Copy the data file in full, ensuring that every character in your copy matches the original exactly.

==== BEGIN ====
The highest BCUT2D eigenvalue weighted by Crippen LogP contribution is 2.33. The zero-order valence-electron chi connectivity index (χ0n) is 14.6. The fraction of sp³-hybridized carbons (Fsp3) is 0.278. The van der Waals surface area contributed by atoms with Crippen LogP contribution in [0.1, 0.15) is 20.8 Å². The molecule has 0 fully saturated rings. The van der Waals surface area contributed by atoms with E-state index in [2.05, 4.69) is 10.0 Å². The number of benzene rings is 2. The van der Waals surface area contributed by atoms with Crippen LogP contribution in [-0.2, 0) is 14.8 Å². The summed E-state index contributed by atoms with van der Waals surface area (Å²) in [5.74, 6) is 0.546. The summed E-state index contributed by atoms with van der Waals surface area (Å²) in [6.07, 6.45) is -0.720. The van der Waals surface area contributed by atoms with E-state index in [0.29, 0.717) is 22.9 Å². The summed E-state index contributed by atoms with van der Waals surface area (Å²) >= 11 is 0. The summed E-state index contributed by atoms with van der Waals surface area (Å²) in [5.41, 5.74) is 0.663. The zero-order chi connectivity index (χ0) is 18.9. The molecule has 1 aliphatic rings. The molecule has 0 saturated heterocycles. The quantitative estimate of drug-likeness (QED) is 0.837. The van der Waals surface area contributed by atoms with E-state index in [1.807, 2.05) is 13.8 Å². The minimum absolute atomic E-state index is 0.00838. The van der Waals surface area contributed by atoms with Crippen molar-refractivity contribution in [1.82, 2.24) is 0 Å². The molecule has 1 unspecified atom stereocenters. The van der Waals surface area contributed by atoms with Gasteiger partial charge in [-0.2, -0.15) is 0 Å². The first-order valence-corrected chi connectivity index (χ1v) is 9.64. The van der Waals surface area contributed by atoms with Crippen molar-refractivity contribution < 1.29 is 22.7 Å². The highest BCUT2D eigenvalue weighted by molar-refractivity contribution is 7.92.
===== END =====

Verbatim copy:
The highest BCUT2D eigenvalue weighted by Crippen LogP contribution is 2.33. The zero-order valence-electron chi connectivity index (χ0n) is 14.6. The fraction of sp³-hybridized carbons (Fsp3) is 0.278. The van der Waals surface area contributed by atoms with Crippen LogP contribution in [0.1, 0.15) is 20.8 Å². The molecule has 0 fully saturated rings. The van der Waals surface area contributed by atoms with E-state index in [2.05, 4.69) is 10.0 Å². The number of benzene rings is 2. The van der Waals surface area contributed by atoms with Crippen LogP contribution in [-0.2, 0) is 14.8 Å². The summed E-state index contributed by atoms with van der Waals surface area (Å²) in [5.74, 6) is 0.546. The summed E-state index contributed by atoms with van der Waals surface area (Å²) in [6.07, 6.45) is -0.720. The van der Waals surface area contributed by atoms with E-state index in [0.29, 0.717) is 22.9 Å². The summed E-state index contributed by atoms with van der Waals surface area (Å²) >= 11 is 0. The summed E-state index contributed by atoms with van der Waals surface area (Å²) in [5.41, 5.74) is 0.663. The zero-order chi connectivity index (χ0) is 18.9. The molecule has 1 aliphatic rings. The molecule has 0 saturated heterocycles. The quantitative estimate of drug-likeness (QED) is 0.837. The van der Waals surface area contributed by atoms with E-state index in [1.807, 2.05) is 13.8 Å². The minimum absolute atomic E-state index is 0.00838. The van der Waals surface area contributed by atoms with Crippen molar-refractivity contribution in [1.82, 2.24) is 0 Å². The molecule has 1 unspecified atom stereocenters. The van der Waals surface area contributed by atoms with Gasteiger partial charge in [-0.2, -0.15) is 0 Å². The first-order valence-corrected chi connectivity index (χ1v) is 9.64. The van der Waals surface area contributed by atoms with Crippen molar-refractivity contribution < 1.29 is 22.7 Å². The highest BCUT2D eigenvalue weighted by molar-refractivity contribution is 7.92.